Cultured Campus — Japanese

mila-reid
el-vaquero-staff-writer/" class="creditline">MILA REID
El Vaquero Staff Writer

When international student Japanese Hirono Enami, left Tokyo, Japan, in May 2002 to study in California, she never dreamed that she would be enrolled at GCC and be an elected president of the International Students Club.

Neither did she dream that she would be elected officer of ASGCC three times and would receive the 2004 award for Woman of Distinction.
She is also a part-time staff member of the International Student Center and the Service Learning Center.

Enami, 21, is majoring in International Relations, and plans to transfer to San Diego State University or UCLA. She loves children. She is aiming to get a job with the United Nations International Children’s Fund (UNICEF), an instittuion known for helping to improve the lives of needy children all over the world.

As president of the International Students Club, Enami said, “Our goal is to involve everybody, share and discover new cultures, influence new friends and ideas…. To me, whatever we believe, we can do it.”

“I enjoyed being a part of the cabinet member. My tremendous experience working with the team during my term is just beyond my imagination, and my English also improved,” said Raquel Ponce, 24, of Mexico, a psychology major, and the International Students Club’s social chairperson.

We have approximately 525 to 550 international students from 50 different countries,” David J. Nelson, the Director of International Recruitment and Outreach International Student Program, said.
“Each international student, attending GCC, has to show the U.S.

immigration at least $16,582 in her or his bank account, covering one academic year of expenses,” said Arminuhi Andzhu, the Student Services Assistant.

International students pay $166 each unit at GCC compared to a California resident paying only $26 per unit. They are also required to maintain a passing grade point average and a minimum of 12 credit units per semester or suffer the loss of their student visa if they fail to do both. Then throw in the high cost of books, food, transportation and housing. Unfortunately, as foreign students, they are not illegible for financial aid and employment off campus.

Imagine being a foreign youth just out of high school and having never been in Los Angeles or Glendale, California — often, the distance involves crossing oceans and continents.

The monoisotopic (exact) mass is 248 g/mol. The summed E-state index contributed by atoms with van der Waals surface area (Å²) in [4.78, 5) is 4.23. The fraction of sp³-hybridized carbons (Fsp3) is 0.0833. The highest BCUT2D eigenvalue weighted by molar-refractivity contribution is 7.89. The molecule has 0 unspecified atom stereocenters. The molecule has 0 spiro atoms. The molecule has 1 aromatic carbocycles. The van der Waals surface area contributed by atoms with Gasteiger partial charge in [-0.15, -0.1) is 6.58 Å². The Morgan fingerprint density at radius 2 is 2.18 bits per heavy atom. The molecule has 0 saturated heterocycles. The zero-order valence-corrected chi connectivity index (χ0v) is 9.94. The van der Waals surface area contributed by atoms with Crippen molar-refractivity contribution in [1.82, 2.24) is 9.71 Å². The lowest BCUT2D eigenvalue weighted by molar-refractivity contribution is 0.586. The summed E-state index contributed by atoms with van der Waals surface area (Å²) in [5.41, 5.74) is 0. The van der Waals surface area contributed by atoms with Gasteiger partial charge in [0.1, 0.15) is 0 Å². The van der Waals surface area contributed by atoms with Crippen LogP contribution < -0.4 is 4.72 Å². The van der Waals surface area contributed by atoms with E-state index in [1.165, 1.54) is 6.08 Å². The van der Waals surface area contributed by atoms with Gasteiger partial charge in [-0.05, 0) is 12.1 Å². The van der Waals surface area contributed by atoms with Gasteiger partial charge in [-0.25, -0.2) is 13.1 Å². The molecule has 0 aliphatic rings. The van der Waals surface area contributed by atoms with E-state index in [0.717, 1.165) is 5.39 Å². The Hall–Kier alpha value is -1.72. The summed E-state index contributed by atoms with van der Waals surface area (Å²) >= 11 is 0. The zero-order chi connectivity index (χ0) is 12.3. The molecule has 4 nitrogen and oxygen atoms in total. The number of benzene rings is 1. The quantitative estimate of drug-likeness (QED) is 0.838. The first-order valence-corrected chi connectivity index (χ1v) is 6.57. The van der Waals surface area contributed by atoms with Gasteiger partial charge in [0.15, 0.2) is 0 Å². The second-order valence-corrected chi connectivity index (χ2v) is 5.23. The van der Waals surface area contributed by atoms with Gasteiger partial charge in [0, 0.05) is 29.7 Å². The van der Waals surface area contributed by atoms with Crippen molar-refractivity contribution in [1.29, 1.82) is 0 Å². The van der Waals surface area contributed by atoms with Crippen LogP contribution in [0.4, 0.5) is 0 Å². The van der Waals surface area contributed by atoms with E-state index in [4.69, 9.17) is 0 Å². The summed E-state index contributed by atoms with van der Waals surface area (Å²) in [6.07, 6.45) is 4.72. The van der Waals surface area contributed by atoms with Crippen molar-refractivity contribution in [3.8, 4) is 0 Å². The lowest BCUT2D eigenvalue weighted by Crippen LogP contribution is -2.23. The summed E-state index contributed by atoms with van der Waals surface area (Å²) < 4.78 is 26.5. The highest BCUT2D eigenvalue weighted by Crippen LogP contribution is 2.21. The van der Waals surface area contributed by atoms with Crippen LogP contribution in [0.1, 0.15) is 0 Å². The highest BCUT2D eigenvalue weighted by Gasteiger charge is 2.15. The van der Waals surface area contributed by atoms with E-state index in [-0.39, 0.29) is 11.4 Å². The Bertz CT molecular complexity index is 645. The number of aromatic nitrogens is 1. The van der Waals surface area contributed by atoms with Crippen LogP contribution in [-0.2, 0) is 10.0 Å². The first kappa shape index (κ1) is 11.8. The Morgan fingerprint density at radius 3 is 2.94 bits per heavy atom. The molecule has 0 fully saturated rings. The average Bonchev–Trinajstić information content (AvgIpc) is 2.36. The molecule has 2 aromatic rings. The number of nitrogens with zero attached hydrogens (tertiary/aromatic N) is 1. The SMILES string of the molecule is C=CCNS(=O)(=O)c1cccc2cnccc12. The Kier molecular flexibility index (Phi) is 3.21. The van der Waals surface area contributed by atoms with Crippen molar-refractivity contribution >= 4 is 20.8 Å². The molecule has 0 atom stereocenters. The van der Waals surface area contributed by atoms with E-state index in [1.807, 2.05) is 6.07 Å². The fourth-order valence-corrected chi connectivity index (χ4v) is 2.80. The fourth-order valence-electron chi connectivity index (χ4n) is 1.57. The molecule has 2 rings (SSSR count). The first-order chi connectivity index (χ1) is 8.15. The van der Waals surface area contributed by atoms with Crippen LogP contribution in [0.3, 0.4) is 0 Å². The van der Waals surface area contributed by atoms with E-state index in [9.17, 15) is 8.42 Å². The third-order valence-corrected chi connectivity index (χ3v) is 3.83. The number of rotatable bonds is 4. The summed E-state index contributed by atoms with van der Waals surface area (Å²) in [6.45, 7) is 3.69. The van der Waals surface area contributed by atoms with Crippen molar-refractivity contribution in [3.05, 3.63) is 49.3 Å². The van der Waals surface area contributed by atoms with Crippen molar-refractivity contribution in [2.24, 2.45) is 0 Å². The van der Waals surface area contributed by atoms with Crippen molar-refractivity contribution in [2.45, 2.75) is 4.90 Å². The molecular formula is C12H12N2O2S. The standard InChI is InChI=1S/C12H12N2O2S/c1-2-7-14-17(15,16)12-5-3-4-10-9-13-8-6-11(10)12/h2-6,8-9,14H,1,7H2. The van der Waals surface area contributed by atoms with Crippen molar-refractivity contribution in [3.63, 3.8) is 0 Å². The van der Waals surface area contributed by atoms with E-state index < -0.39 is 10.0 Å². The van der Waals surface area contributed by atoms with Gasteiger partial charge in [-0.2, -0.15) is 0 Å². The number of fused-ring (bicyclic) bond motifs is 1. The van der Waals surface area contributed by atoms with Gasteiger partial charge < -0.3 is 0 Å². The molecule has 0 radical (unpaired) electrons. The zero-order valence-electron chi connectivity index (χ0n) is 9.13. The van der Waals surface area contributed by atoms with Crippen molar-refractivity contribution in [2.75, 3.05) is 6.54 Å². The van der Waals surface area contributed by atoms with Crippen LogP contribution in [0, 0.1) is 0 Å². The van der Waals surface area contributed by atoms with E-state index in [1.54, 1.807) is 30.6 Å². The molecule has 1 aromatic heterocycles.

Picture all the obstacles that could happen especially encountering the tough U.S. immigration policy after 9/11, or passing TOEFL test for foreign students, excellent high school academic grades, language barriers, personal security and economic factors all parents of students from another country must consider.

Fear of the unknown in a strange land is of course real. Yet international students share enthusiasm for meeting new challenges and adventures.

With their visions focused on the future their strong commitment in coming to this campus is in itself a success story.

Enami’s desire to attend GCC did not come easy. While a high school senior at the High School (Affiliated) to Tokyo Metropolitan University, she asked her parents to allow her to attend a school in California.

“In my whole senior year, I begged my parents to let me go …” Enami said. “They said ‘No!’ Also…like my parents, my high school teachers wanted me to go to a university in Tokyo — ‘better,’ they insisted.”

But Enami saw her journey to the future beyond speaking solely Japanese and living in Tokyo. With her grandparents’ willingness to supply financial support for her American education, she took it upon herself to apply to the American English Academy and for a U.S. student visa.
Upon graduation, she surprised her parents with her U.S. student visa, and American school documents. Her parents mellowed.

While attending the American English Academy in L.A. to learn English, she visited various school campuses and discovered GCC.

Believing she can do it, 18 months later at GCC, Enami not only speaks nearly perfect English, but she is also a good influence to her fellow students, a respected and hardworking student leader.

Why GCC? According to Enami, “not only did I fall for the very pleasant, relaxed environment of the campus, but I also appreciate the friendly staff and the huge diversity of students…the professors are cool.

The departments and the student services are well organized…easy to find where a student needs to go.”

“Many of them [international students] like to get involved. They learn leadership positions, extra curricular activities and get involved with the community. Hirono is a very good example,” said Nelson.

“One of the most important things that I’ve learned on this campus as a President of the International Students Club and an officer of ASGCC is confidence. It’s Ttue. Whatever we believe, we can do it,” Enami said.